Lately I’ve spent a lot of time thinking what could have been as opposed to what was in my life. That’s a strange occupation that often brings tears, but then I shake myself and order a reboot. Time to remember all the good times and discard the bad. Bad only brings on regrets. On thinking about it I hope I didn’t do too much stuff that I’ll regret. Okay, order number one. Discard regrets and concentrate on those memories that bring rainbows and flowers, smiles and joy, love and passionate thoughts.
It’s taken a year to come through some really hard times. But when I think back on that year you know what comes to mind first? All the smiling faces of those who helped me through. My daughter and the rest of the family come first of course. Without them I would never have made it. Never be sitting in my own small home perched out here on the side of the mountain, and not locked up in a one-bed-room with no birdsong or view of flowers and trees out my windows.
Then there are the faces of all those who are responsible for my still being alive and kicking. The heart specialist in Little Rock who made me one of the first 100 to undergo a new heart surgery in Arkansas that saved my life. As they told me, gave me ten more years. And that ain’t bad considering I’m 82. Those who drove me back and forth and back and forth till we accomplished what they set out to do.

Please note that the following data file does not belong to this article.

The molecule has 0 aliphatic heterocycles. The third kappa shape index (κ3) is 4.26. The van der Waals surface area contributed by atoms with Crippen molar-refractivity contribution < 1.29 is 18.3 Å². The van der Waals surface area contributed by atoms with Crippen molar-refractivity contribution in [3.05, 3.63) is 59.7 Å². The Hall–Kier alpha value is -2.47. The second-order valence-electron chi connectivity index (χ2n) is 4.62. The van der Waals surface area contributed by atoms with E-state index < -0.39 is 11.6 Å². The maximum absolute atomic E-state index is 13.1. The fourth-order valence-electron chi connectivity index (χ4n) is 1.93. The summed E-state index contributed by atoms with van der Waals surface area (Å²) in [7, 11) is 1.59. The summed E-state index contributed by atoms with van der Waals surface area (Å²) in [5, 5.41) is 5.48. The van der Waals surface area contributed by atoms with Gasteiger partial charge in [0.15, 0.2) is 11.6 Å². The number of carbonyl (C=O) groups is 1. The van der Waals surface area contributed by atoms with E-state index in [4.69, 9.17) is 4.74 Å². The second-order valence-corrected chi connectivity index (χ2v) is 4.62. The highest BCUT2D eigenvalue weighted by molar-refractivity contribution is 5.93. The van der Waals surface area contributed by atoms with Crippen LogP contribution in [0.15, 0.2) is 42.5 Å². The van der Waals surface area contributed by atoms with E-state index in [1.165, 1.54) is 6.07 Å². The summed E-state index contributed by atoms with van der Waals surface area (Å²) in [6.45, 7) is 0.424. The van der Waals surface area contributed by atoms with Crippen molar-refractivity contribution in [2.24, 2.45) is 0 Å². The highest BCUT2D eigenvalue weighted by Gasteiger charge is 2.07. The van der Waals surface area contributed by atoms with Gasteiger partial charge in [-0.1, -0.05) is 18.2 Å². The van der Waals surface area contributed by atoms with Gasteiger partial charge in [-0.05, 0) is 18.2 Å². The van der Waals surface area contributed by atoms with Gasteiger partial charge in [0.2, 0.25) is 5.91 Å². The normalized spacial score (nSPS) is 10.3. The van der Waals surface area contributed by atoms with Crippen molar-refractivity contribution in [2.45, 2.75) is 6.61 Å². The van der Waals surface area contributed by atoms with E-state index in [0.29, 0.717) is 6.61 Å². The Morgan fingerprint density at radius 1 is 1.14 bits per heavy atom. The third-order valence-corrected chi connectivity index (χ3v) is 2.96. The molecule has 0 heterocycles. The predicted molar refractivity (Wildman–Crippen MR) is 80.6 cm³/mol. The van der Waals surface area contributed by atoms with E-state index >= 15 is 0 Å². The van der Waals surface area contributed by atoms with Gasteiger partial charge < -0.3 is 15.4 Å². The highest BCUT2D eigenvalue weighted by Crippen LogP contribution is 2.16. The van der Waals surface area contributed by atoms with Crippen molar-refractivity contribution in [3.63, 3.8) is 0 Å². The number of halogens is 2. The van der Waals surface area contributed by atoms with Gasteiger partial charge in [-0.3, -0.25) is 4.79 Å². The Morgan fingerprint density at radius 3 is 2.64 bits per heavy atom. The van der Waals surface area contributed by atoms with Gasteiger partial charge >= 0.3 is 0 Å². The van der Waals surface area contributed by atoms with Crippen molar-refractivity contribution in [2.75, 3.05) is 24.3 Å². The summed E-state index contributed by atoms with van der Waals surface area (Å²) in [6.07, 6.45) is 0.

This all began though back in December a year ago with a surgery for what looked like a tumor and could have been cancer but wasn’t. Then we went on to the heart surgery in late April which we’ve already talked about. Two days after I was released as okay I took a dive from my walker in the bedroom and broke my left arm. No, I didn’t pass out or faint or anything dramatic like that. I simply turned the thing around too fast and it threw me. Across the room missing furniture that could’ve done me in.
Now I’ve ridden horses for a portion of my life and never been thrown. Certainly not like that. I was thrown off my bike a few times as a kid, come to think of it. Anyway, off we went to the hospital, tended by some of the finest people in the county, our first responders from the Boston Mountain Fire Department. They’ve been involved in my life for a while too. Scary times cause I couldn’t walk and now I only have one arm to use. And my therapy at Health South was finished, thanks to many wonderful therapists, nurses, etc. Now there was discussion about taking me out of my home. How could I cope living alone?
What happens next in a situation like this might be of interest to my readers. If so, I’ll post the next chapter next week to keep this blog from being so long. I do hope I’m back to posting weekly and will move away from health issues to what I hope will be of more interest to regular readers.